Going into the 2012 Australian Open, plenty of mystery shrouded second-ranked Rafael Nadal.
What would he have to do in order to beat a player (Novak Djokovic) who simply dominated him throughout 2011? Would his body be healthy enough, or would a minor knee injury hold him back? Would Melbourne be a huge first step towards regaining the No. 1 spot that he had enjoyed for so long?
Although Rafa failed to emerge victorious from Down Under, he was able to show the tennis world that he still has what it takes to remain among the top players, by taking down long-time rival Roger Federer in the semis, and putting on quite a fight against Djokovic in that historic marathon of a final.
The question remains, though, whether or not he will ever be able to get back to the way he was before Djoker's breakout in 2011. While Rafa will almost definitely win at least a few more Grand Slams, achieving the dominance that he exhibited during his reign at number one will be an incredibly difficult task for the Spaniard.
As hard as it will be, it's not something that is completely out of reach. The first step would obviously be to beat Djokvoic in a big match.
Nadal's last victory over the Serb was all the way back in December of 2010. Since then, Djokovic has undoubtedly been the superior player, beating his rival in seven straight matches. If Rafa hopes to once again take command of the ATP tour, he will need to start with a win over the current No. 1.
His best chance will come at Roland Garros this May. For a long time now, Nadal has been the king of the clay surface, with a whopping six French Open titles since 2005. Assuming the rankings remain the same between now and then, Rafa and Djokovic will very likely meet once again in the final, which would be a must-win for the Spaniard.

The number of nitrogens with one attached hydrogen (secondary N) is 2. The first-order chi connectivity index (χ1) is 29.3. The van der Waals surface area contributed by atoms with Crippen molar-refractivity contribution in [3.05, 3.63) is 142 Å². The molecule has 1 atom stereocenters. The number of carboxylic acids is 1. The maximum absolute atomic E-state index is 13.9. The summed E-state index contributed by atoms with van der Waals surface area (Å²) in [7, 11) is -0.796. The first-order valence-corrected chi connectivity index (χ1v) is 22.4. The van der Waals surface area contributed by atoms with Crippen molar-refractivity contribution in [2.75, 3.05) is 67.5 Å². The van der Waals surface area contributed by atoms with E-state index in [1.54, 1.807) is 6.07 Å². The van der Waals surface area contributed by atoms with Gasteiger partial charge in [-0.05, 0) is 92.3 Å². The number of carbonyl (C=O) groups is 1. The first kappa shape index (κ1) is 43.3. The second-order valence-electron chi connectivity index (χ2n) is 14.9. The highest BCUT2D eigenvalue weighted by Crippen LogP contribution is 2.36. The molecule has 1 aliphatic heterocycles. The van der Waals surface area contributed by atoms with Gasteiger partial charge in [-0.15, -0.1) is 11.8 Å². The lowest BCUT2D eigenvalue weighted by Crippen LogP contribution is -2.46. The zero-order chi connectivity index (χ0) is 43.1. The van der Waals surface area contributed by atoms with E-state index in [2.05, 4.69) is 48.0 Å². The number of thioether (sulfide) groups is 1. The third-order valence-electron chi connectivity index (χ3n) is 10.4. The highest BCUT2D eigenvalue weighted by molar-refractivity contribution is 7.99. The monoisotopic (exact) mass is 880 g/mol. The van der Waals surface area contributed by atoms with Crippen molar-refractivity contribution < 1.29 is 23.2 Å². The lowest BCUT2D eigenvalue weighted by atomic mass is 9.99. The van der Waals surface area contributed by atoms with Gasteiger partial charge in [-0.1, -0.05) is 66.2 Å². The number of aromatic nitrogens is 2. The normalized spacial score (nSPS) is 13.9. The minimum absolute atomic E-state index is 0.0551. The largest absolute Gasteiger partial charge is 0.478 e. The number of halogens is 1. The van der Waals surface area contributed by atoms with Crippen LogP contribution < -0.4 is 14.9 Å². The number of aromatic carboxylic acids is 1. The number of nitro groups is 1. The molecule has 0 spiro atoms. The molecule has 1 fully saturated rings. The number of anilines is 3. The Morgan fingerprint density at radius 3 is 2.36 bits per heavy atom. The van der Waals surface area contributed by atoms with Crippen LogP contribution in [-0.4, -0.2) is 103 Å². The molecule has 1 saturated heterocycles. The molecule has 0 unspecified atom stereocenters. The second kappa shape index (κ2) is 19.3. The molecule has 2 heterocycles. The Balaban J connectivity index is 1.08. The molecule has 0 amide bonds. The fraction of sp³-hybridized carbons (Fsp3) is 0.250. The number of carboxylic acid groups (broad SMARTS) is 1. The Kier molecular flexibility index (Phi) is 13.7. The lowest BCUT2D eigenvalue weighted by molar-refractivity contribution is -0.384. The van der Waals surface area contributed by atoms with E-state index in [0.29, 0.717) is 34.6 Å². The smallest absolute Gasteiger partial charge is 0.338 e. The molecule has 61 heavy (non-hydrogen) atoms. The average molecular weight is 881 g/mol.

Once again, this won't be an easy task, considering the fact that Djokovic did beat him in two clay finals last year (Rome and Madrid). If he does pull off the win, though, it will certainly be a step in the right direction.
If all of this occurs in May, Nadal may just have the momentum he needs to win one, or even both, of the remaining 2012 Slams. In, he would be back to his previous success, and we could expect a few more dominant seasons from him.
Now, let's take a look at the alternative. Djokovic definitely has what it takes to win the 2012 French Open, consequently completing the Career Slam for him, and clinching the non-calendar Grand Slam. In this situation, Djoker will be near impossible to stop in the following months.
This would inevitably cause Rafa's mental game to deteriorate, with little (if any) confidence going into each of their encounters.
If things play out this way, it is not likely that we will see much more from Nadal. A few more Grand Slam titles could still be coming his way, but if he doesn't find a solution to the Djokovic problem soon, his days as a dominant figure in tennis will begin to slip away.